The 15-month impasse war began in one era; and it will end in another. I believe common sense and common purpose, against all odds, have won. And I believe that is a victory worth celebrating, while also recognizing the years of hard work we have ahead of us.
I believe this negotiated deal for 16-17 and 17-18 — and the tortured process that got us here — will establish four very important concepts.
1) Like the 7069 lawsuit, this deal begins to align labor and leadership in Polk against the real enemy — Tallahassee.
2) Getting money and resources in the pocket of the people who do the work is more important than fund balance — or doing the state’s dirty work for it. Dropping the fund balance from 5 percent from 4 percent is the fundamental difference between how the negotiation began and how it ended. That is an undisputed bargaining victory for the people who work for us. If our state wants us to maintain a growing fund balance, it needs to provide the money to do it — or allow us to raise our own. Today, it does neither. Until it does, I will prioritize providing the service I took an oath to provide.
3) Negotiation works best when it is open, collaborative, and productively confrontational. The hearing model works better, much better, than the executive session model. This bargain demonstrates that. PEA and its lawyers very skillfully won the impasse hearing before the special magistrate. With that record in hand, impasse itself could not survive all of us all getting into a room together to hash out what was possible. It took two weeks to get a deal once the sides really began to negotiate. That made a giant impression on me and confirmed what I had long believed during the overall negotiation. When we agree on what options are, the options become pretty easy to pick.
4) Organized teachers and staff are not an enemy – or at least not an enemy your district wants to have any more. They skillfully fought a war for survival as a meaningful political and bargaining force that can influence the direction for this district in the future. And they won it because they had the better arguments, the better cause, and the better representation.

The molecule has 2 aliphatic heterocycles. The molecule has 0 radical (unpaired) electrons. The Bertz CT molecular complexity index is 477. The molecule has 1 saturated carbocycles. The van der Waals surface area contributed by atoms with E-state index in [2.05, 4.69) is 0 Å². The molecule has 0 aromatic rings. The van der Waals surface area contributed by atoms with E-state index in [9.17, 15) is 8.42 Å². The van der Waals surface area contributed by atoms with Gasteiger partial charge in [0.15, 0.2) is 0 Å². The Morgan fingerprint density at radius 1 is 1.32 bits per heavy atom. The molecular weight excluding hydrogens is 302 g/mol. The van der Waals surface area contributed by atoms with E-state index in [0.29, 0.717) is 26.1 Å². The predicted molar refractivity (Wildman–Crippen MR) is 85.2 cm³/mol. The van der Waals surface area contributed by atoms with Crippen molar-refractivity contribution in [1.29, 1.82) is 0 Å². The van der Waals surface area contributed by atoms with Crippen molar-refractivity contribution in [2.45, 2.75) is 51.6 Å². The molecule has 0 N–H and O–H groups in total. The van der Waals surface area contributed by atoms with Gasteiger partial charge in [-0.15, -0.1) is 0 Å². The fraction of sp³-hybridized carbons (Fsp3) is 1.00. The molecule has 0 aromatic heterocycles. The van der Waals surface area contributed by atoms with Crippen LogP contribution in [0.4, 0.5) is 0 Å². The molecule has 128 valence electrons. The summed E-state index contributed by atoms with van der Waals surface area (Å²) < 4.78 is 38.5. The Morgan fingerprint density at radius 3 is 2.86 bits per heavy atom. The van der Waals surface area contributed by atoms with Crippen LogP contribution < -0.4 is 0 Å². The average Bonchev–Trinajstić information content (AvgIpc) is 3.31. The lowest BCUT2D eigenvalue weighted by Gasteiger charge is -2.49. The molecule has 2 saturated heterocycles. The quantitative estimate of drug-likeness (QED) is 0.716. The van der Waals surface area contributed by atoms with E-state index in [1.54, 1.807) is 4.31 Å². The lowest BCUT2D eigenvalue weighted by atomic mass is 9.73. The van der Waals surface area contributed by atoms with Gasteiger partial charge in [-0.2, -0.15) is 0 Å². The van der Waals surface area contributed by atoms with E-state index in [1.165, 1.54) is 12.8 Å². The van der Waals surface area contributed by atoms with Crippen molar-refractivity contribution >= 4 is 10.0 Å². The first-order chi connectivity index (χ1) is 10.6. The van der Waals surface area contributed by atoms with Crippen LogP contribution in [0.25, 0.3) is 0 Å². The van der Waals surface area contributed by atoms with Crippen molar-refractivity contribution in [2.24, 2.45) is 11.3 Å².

Believe me when I tell you, those were not the positions of the your district apparatus and elected officials for most of this 15-month negotiation. I described this in detail at the time in the essay at this link.
I don’t think that’s as sinister as it sounds. I don’t think it’s much different for most boards and districts across Florida. And I certainly don’t think my Board colleagues and district leadership would agree with my characterization of their point-of-view.
Rather, the incentives and punishments of the Florida Model of education have conditioned almost everyone to think a certain way over time. Everyone just thinks of adversarial, authoritarian relations with teachers and staff as a necessary political and fiscal reality, not a position. Starting with the rebellion against Kathryn LeRoy, we have begun to chip away at that reality in Polk. This deal reflects that in a way I did not think possible when I took office.
But leadership means extending the edges of what’s possible — and converting it into consensus.
If you doubt me, consider the case of masters degree pay. In the end, at the impasse hearing, your School Board voted 7-0 to reject its own long-held position on severely constraining who is eligible to receive that pay. Why? Because it was an absurd position. And absurd positions are no longer tenable. They can’t stand up to open confrontation with the public or stakeholders. And I believe strongly in open, honest confrontation.
The step raise question
What this deal does not do is deliver across the board step/level raises for all teachers. And I’ve read and heard from a number of people — especially senior teachers — expressing unhappiness about that.
But I think many people, myself included, have been confused about how steps can work in the bifurcated performance pay vs. seniority pay world that the Legislature has imposed.
A few years back, Kelli Stargel and state government sought to blackmail veteran teachers into giving up their professional services contracts — commonly known as tenure — and taking on annual contracts. Part of the blackmail was unless you gave up the due process and stability of tenure, you weren’t eligible for performance pay. You would still get evaluated; but a “highly effective” rating would mean nothing for your pay.
Indeed, as I understand the law, no tenured teacher can receive a raise that exceeds the raises given to “highly effective” or “effective” annual contract teachers. In other words, a 20-year teacher with “grandfathered” tenure, who is “highly effective,” cannot, by law, receive a bigger raise than an “effective” annual contract teacher. The implications for step raises are obvious. Any step increase would need to be $1 less, by state law, than the amount an “effective” teacher with an annual contract receives. That is stupid; but it’s what we’ve tolerated from our Legislature.